The Nacoochee Stela (aka rune stone) was found along the old Unicoi Turnpike at the bottom of the mountain slope, where this house is located. To the west at the crest of Alec Mountain is the Alec Mountain Stone Circle. “Alek” is the pre-Germanic Scandinavian word for “medicine.” It is now the root of the modern Swedish word for a medical doctor. The Alekmani (Medicine People in Archaic Swedish and Danish) were a tribe in Georgia, mentioned by Captain René de Laudonnière, Commander of Fort Caroline, in his memoirs.
I didn’t believe in ghosts until 1987, when I purchased a 250 year old Shenandoah Valley farm that had been the site of two Woodland Period Native villages, a Confederate hospital, the third largest cavalry battle of the Civil War and then a Union hospital. Three years after returning to Georgia, I happened to look up the Civil War records of one of my gg-grandfathers. It turns out that he had been captured, while on picket duty at the entrance to my Virginia farm’s driveway on November 8, 1864. You go figure!
In several rooms in the house were blood stains in the shape of Civil War soldiers. While digging a trench for the underground power, we encountered several skeletons of Civil War soldiers. The only manifestation of ghosts that I could see were ribbons of light that would zip across the pastures at night about 5-6 feet above the ground. However, my herd dogs could see them all. Their favorite was a young girl, who they played with frequently. On a couple of occasions, I heard her voice at night, but couldn’t ever see her, like the dogs could. Both at our house and a neighbor’s house also built in the 1700s, the girl ghost would sometimes be heard downstairs at night, sweeping the floor. There would be a pile of dust and debris in the kitchen the following morning.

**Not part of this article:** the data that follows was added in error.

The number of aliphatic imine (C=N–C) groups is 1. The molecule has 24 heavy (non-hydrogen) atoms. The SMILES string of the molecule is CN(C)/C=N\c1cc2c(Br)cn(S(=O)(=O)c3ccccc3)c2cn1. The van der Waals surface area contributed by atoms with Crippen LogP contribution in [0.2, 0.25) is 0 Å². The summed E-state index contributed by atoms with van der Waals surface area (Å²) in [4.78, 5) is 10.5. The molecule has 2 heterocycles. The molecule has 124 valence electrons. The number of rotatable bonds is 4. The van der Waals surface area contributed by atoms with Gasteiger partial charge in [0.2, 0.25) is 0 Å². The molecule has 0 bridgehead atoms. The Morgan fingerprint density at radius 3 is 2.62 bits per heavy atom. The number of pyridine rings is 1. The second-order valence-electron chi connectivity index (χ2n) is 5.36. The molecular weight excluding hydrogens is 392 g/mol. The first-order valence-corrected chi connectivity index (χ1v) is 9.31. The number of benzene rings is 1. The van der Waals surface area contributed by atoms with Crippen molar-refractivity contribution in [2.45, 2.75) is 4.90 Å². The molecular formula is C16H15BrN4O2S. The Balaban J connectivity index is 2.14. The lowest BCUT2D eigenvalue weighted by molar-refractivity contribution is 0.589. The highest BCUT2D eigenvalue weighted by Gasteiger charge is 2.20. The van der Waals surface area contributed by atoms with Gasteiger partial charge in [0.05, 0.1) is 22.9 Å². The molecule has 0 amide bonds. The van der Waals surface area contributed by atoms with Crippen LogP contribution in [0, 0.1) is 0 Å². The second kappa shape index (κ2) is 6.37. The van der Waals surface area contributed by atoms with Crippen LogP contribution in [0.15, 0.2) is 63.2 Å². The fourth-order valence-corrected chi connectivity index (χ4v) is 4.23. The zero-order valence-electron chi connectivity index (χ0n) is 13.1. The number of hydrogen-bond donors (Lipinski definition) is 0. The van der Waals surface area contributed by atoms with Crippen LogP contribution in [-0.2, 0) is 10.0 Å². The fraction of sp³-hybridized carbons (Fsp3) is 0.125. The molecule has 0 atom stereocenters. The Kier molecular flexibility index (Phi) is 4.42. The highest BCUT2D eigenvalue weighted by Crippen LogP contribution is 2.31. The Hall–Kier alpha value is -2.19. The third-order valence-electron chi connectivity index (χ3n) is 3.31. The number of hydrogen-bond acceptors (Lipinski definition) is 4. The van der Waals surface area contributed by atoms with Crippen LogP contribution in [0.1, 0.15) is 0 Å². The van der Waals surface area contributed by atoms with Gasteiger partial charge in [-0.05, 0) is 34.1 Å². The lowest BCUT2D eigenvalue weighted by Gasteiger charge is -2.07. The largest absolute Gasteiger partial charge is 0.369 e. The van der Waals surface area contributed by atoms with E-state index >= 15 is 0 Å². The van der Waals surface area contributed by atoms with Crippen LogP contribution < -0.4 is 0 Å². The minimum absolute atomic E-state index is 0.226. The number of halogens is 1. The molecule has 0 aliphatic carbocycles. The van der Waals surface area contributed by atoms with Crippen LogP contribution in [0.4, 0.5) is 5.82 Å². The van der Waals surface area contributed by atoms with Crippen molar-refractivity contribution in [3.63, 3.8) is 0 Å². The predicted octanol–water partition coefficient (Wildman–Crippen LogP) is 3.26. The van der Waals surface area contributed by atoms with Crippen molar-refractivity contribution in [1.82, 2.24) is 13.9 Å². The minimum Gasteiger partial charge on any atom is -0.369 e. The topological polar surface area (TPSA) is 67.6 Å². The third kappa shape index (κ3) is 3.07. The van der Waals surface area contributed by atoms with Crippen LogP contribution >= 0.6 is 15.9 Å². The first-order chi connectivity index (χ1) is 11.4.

Grandfather and Grandmother Spirits
There are numerous horror stories from non-Indigenous people, who built a house on top of a burial mound or even camped on top of a mound. People with substantial Native American ancestry typically do not have such negative experiences in similar situations. If I get any sensation, it is the same feeling that one gets attending a family reunion.
There seems to be several types of Native American Grandparent Spirits. One type functions as a Guardian Angel for a specific individual. Another type stands guard over a household or village. In Creek tradition, an especially righteous person at death was given the option by the Master of Life for remaining in their community and taking the form of an owl, which warned the village when enemies or predators were approaching. A third type could best be described as “spiritual warriors.” They are the souls of especially righteous warriors, who either fight against spiritual armies that serve the Horned Serpent or else swarm over evil people like Yellow Jackets, whose nest has been disturbed. A fourth type of Grandparent Spirit is part of a spirit community that remained at a village or town site after the occupants died and the village was abandoned. Their characteristics are a mixture of the previous three described.
Just judging from the dogs’ behavior, my guess is that the fourth type of Grandparent Spirits are occupying this mountainside. They seem to be growing in number as word gets out that there is a descendant back in town.
Latest posts by Richard Thornton (see all)
- Soque River Basin Stone Architecture Survey . . . list of project sites - October 17, 2018
- The Coweta Creek Confederacy . . . announcement of enrollment prior to petition for Federal recognition - October 15, 2018
- Where did the Chickasaws originate? - October 15, 2018
- The Mexican wedding fiesta . . . really an ancient Native tradition - October 13, 2018
- Houses will tell us who came from Mexico and when - October 12, 2018